Given the variety of suturing techniques for bucket-handle meniscal repair, it is important to assess which suturing technique best restores native biomechanics.


To biomechanically compare vertical mattress and cross-stitch suture techniques, in single- and double-row configurations, in their ability to restore native knee kinematics in a bucket-handle medial meniscal tear model. The hypothesis was that there would be no difference between the vertical mattress and cross-stitch double-row suture techniques but that the double-row technique would provide significantly improved biomechanical parameters versus the single-row technique.

Study Design:

Controlled laboratory study.


Ten matched pairs of human cadaver knees were randomly assigned to the vertical mattress (n = 10) or cross-stitch (n = 10) repair group. Each knee underwent 4 consecutive testing conditions: (1) intact, (2) displaced bucket-handle tear, (3) single-row suture configuration on the femoral meniscus surface, and (4) double-row suture configuration (repair of femoral and tibial meniscus surfaces). Knees were loaded with a 1000-N axial compressive force at 0°, 30°, 60°, 90°, and 120° of flexion for each condition. Resultant medial compartment contact area, average contact pressure, and peak contact pressure data were recorded.


Intact state contact area was not restored at 0° (P = .027) for the vertical double-row configuration and at 0° (P= .032), 60° (P < .001), and 90° (P = .007) of flexion for the cross-stitch double-row configuration. No significant differences were found in the average contact pressure and peak contact pressure between the intact state and the vertical mattress and cross-stitch repairs with single- and double-row configurations at any flexion angles. When the vertical and cross-stitch repairs were compared across all flexion angles, no significant differences were observed in single-row configurations, but in double-row configurations, cross-stitch repair resulted in a significantly decreased contact area, average contact pressure, and peak contact pressure (all P < .001).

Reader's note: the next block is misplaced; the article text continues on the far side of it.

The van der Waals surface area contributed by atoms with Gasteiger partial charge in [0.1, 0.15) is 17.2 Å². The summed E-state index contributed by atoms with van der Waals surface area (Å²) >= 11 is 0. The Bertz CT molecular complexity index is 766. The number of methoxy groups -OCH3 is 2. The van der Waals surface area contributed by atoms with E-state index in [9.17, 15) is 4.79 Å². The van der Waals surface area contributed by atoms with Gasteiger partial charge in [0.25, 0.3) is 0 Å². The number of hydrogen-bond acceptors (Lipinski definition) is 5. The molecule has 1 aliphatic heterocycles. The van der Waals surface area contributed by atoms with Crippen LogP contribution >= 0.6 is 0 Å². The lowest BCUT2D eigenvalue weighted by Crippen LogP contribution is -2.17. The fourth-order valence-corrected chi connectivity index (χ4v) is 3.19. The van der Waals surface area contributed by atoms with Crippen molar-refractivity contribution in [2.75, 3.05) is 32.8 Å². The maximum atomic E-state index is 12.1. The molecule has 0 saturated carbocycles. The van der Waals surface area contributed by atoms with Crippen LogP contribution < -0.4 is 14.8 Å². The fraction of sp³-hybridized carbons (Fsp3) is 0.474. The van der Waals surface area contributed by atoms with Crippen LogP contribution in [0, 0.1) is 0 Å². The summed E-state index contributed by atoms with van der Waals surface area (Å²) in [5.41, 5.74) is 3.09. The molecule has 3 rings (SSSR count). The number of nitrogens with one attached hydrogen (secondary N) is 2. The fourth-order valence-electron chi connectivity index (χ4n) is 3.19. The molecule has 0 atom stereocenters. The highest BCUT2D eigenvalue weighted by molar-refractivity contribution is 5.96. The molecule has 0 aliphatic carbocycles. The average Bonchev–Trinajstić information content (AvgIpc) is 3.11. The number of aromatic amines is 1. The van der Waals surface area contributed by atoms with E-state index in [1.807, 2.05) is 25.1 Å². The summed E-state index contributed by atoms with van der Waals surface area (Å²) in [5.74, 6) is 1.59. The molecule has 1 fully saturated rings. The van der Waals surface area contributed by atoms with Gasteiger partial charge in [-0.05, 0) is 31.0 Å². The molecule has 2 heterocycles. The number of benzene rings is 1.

Single- and double-row configurations of the vertical mattress and cross-stitch inside-out meniscal repair techniques restored native tibiofemoral pressure after a medial meniscal bucket-handle tear at all assessed knee flexion angles. Despite decreased contact area with a double-row configuration, mainly related to the cross-stitch repair, in comparison with the intact state, the cross-stitch double-row repair led to decreased pressure as compared with the vertical double-row repair. These findings are applicable only at the time of the surgery, as the biological effects of healing were not considered.

Clinical Relevance:

Medial meniscal bucket-handle tears may be repaired with the single- or double-row configuration of vertical mattress or cross-stitch sutures.


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